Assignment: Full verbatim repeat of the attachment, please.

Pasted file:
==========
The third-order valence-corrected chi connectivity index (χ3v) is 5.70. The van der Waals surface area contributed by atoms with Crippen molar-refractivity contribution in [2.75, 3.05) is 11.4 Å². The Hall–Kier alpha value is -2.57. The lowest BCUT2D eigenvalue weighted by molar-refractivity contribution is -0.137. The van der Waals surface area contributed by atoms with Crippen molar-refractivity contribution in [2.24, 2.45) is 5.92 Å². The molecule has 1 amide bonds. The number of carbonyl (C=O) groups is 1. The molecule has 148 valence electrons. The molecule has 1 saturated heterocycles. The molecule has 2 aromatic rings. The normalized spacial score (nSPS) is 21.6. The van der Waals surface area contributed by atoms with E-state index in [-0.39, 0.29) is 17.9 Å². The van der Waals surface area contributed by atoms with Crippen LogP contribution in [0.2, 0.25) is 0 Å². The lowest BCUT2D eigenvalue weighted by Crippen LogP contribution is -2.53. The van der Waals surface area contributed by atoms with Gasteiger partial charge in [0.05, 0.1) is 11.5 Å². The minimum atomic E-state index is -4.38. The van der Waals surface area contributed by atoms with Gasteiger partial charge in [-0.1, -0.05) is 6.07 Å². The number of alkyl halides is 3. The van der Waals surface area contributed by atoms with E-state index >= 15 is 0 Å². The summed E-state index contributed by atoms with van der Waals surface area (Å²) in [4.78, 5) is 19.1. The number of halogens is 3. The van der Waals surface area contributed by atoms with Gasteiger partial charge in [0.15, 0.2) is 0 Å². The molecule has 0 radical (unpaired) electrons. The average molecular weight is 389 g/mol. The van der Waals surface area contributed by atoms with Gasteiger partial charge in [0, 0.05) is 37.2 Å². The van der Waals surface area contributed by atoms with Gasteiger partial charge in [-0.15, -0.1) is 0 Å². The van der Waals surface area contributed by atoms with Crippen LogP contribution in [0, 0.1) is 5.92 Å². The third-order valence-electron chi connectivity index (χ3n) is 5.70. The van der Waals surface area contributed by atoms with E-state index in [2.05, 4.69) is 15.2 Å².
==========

The third-order valence-corrected chi connectivity index (χ3v) is 5.70. The van der Waals surface area contributed by atoms with Crippen molar-refractivity contribution in [2.75, 3.05) is 11.4 Å². The Hall–Kier alpha value is -2.57. The lowest BCUT2D eigenvalue weighted by molar-refractivity contribution is -0.137. The van der Waals surface area contributed by atoms with Crippen molar-refractivity contribution in [2.24, 2.45) is 5.92 Å². The molecule has 1 amide bonds. The number of carbonyl (C=O) groups is 1. The molecule has 148 valence electrons. The molecule has 1 saturated heterocycles. The molecule has 2 aromatic rings. The normalized spacial score (nSPS) is 21.6. The van der Waals surface area contributed by atoms with E-state index in [-0.39, 0.29) is 17.9 Å². The van der Waals surface area contributed by atoms with Crippen LogP contribution in [0.2, 0.25) is 0 Å². The lowest BCUT2D eigenvalue weighted by Crippen LogP contribution is -2.53. The van der Waals surface area contributed by atoms with Gasteiger partial charge in [0.05, 0.1) is 11.5 Å². The minimum atomic E-state index is -4.38. The van der Waals surface area contributed by atoms with Gasteiger partial charge in [-0.1, -0.05) is 6.07 Å². The number of alkyl halides is 3. The van der Waals surface area contributed by atoms with E-state index >= 15 is 0 Å². The summed E-state index contributed by atoms with van der Waals surface area (Å²) in [4.78, 5) is 19.1. The number of halogens is 3. The van der Waals surface area contributed by atoms with Gasteiger partial charge in [0.15, 0.2) is 0 Å². The molecule has 0 radical (unpaired) electrons. The average molecular weight is 389 g/mol. The van der Waals surface area contributed by atoms with Gasteiger partial charge in [0, 0.05) is 37.2 Å². The van der Waals surface area contributed by atoms with Gasteiger partial charge in [-0.15, -0.1) is 0 Å². The van der Waals surface area contributed by atoms with Crippen LogP contribution in [0, 0.1) is 5.92 Å². The third-order valence-electron chi connectivity index (χ3n) is 5.70. The van der Waals surface area contributed by atoms with E-state index in [2.05, 4.69) is 15.2 Å².